Dear December, I needed you.
Updated: Apr 26
You’re here. Phew. Your timing is perfect.
Your tender sun, your long shadows, your cuddled nights, your season of light…all of it deeply needed.
I’ll be honest, though. As you neared, I wasn’t sure I could handle you.
Thanksgiving without friends or family I could swing. But Christmas? No bustling December, darting from holiday parties to our decadent anniversary dinner to family gatherings rowdy with games, cooking and crazy cousin fun? No stepping into someone’s cozy house, arms laden with gifts and faces awash with smiles? No hugs??
No thank you.
I spent about a week feeling sorry for myself, turning over and over in my head our decision to not see any friends or family. Maybe if we….? Or what about….? All sorts of alternatives presented themselves as doubt did its best to erode our good intentions.
Then I got thinking about last year.
Last winter, every Sunday I would look at the week ahead and wonder how I was going to pull it off. How all the jigsaw pieces were going to fit into place, each abutting another in the required two-way fit. Our family’s schedule was a house of cards, teetering on the edge of collapse. One small change (an altered practice time, a coach letting kids out late, slippery roads) could cause a chain reaction that could topple the whole thing.
My kids were on a combined five sports teams, one was in Driver’s Ed and we were routinely traveling on weekends, sometimes out of state, for sports. My wife was working into the evening most nights of the week and I was juggling afternoon massage clients with pick-ups, drop offs and supper, often crawling into bed an hour or two past ideal.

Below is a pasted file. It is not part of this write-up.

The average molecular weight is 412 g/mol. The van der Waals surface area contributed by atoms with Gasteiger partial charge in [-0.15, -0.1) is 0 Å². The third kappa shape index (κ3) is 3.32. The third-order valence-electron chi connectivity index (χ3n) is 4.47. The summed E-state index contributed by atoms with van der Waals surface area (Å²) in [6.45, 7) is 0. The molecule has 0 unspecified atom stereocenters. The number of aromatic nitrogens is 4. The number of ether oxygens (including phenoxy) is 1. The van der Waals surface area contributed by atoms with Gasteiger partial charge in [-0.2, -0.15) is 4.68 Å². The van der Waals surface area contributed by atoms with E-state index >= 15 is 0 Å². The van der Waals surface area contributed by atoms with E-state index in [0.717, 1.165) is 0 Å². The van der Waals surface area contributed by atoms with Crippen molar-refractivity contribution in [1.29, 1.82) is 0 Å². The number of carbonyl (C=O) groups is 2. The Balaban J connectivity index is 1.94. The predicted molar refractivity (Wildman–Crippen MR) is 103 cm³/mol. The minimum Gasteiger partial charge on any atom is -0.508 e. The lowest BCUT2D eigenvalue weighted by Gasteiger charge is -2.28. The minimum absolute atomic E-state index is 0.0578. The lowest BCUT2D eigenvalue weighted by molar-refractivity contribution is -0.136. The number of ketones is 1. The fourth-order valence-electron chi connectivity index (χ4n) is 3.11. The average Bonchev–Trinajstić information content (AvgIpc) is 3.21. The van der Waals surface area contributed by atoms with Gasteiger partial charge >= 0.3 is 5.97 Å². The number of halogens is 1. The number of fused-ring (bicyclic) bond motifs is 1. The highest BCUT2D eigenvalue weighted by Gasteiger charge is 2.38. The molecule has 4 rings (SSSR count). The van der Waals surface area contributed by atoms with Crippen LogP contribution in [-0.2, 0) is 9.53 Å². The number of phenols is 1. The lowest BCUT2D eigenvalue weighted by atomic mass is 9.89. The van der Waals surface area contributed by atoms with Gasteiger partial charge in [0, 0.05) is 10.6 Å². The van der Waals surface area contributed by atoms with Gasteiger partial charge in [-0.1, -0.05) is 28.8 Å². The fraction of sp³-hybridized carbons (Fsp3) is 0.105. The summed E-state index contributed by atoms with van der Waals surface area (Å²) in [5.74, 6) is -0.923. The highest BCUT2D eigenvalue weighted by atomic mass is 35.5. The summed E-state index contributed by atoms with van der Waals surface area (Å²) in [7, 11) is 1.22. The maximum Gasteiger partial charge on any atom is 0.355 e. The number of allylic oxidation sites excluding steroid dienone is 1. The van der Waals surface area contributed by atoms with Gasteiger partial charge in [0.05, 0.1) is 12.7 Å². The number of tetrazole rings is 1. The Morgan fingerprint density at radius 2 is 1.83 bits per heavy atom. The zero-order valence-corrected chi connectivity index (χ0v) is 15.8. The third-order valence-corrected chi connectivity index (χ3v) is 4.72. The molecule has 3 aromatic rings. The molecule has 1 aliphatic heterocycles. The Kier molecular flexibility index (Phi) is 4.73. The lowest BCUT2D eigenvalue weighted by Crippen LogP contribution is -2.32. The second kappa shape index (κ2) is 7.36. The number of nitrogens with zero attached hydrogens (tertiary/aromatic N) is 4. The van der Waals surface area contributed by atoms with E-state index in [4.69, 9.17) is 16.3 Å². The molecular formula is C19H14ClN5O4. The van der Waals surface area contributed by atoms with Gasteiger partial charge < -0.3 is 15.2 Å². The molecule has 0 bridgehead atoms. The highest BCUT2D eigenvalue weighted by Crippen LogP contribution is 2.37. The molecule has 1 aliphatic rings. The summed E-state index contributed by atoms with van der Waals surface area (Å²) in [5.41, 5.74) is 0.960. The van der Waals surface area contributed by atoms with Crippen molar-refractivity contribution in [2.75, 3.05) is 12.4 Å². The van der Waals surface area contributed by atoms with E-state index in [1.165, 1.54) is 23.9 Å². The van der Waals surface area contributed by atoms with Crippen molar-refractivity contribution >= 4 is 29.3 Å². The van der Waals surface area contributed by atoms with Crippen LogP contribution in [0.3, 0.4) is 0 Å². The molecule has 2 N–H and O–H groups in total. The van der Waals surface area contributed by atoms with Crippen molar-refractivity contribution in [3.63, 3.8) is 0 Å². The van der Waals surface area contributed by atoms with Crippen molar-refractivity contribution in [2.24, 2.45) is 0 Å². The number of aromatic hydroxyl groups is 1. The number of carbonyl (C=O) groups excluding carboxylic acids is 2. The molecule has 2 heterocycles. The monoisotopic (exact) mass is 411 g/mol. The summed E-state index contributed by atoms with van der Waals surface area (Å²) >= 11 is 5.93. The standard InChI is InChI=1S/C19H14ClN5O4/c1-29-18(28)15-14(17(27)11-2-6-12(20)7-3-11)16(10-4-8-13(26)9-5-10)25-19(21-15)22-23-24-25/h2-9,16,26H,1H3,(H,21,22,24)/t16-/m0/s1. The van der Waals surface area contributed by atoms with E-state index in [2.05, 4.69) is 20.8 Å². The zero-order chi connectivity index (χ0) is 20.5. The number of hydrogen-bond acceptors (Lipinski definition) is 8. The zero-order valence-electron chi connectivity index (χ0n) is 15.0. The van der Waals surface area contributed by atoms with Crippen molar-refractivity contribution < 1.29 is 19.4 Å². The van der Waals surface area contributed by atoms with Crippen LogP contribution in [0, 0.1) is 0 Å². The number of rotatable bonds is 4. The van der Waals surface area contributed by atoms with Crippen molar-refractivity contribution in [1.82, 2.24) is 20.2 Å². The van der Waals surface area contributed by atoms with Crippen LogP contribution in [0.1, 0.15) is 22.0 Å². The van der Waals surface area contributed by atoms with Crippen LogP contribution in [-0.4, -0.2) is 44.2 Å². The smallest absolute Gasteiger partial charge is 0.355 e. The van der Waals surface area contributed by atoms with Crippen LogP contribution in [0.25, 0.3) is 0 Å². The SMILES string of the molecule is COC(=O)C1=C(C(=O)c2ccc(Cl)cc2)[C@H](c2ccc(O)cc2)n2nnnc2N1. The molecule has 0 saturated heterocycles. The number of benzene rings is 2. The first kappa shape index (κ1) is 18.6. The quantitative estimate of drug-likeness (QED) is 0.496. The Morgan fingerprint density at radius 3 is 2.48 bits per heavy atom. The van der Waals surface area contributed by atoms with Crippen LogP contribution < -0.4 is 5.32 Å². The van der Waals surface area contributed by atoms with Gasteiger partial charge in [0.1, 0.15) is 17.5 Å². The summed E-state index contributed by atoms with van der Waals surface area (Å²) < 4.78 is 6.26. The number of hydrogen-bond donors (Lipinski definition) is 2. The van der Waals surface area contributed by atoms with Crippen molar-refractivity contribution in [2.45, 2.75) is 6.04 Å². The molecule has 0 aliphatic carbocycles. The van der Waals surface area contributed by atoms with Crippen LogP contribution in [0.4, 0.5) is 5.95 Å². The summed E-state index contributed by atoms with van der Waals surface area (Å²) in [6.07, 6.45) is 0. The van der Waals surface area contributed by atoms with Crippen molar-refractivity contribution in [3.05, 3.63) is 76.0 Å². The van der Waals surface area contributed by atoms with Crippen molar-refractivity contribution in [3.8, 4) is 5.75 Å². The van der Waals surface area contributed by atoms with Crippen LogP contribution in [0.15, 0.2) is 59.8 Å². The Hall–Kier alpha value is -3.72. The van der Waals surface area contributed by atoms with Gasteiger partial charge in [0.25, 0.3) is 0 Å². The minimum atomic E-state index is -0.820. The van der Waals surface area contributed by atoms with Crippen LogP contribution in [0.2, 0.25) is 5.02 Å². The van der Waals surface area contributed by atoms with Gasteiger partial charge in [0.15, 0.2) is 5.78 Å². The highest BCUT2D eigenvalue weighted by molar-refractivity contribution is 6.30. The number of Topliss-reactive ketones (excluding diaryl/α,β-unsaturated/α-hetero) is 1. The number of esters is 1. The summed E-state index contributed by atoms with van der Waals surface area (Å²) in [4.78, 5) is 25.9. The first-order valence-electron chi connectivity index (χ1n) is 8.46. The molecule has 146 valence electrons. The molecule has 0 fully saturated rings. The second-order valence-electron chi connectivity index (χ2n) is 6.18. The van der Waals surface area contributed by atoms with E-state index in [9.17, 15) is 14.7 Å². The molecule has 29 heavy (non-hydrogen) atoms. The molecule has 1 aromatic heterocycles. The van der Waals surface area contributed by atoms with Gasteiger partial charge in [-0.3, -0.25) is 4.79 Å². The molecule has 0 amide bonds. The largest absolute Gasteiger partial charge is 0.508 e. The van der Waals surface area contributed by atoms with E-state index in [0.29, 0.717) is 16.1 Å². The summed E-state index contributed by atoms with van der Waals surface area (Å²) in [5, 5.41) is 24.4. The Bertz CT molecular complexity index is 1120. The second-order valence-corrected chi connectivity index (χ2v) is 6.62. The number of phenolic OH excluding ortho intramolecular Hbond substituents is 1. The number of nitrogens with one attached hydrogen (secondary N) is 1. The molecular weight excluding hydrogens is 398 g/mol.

It was too much. I was hungry for time at home, downtime and quality time with my wife and kids. I was desperate for space to enjoy the life I had.
Like many people, my life now bears little resemblance to that. Many days I don’t even leave the house. (December, you are a remarkably blank page.) I have no real plans. I move slower. I rest more. I often don’t wear makeup and my wardrobe has become as relaxed as a straight line.
(It occurred to me today that since yoga pants have become my daily pants in the past ten months, I have shifted to pajama pants for relaxing evening attire. And jeans? They are the COVID equivalent of a ball gown.)
Having transitioned to full time writing, that is the work that comprises most of my days. The topography of my week varies only with a few small hills- a Zoom call here or there, Mondays and Thursdays with the girls at school, occasionally an appointment. Many mornings I wake up and stretch into the openness, grateful not to feel rushed.
Other days, when my wife leaves for work, I resist the urge to pounce on her and plead, “Take me with you!” I ache for a change of scenery, for a little adventure. (She works in a hospital with people’s airways. I DO NOT actually want to go with her.)
Then there are days in the middle. Ones where making dinner is akin to climbing a mountain and I wonder just how many times I can feed my family pasta and salad for dinner. Ones where my mood dips and lifts like a heavy sea. Ones where I see the dog hair on the stairs but can’t be bothered. Ones where a trip to the grocery store feels like a true accomplishment and the day-old syrup on the counter sticks to my shirt and I ignore it.
Regardless of the day, though, this all feels insignificant compared to what other people are contending with.
I think of all the frontline workers, the essential folks who still have to put real pants on and leave the house regardless of the state of things. I have huge appreciation for the health care workers, scientists and teachers who are proving their mettle over and over again to care for our society in such big, beautiful and selfless ways. I appreciate the retail workers, the janitors, the public works folks, the police officers and ambulance drivers. You all keep our world spinning. I thank you.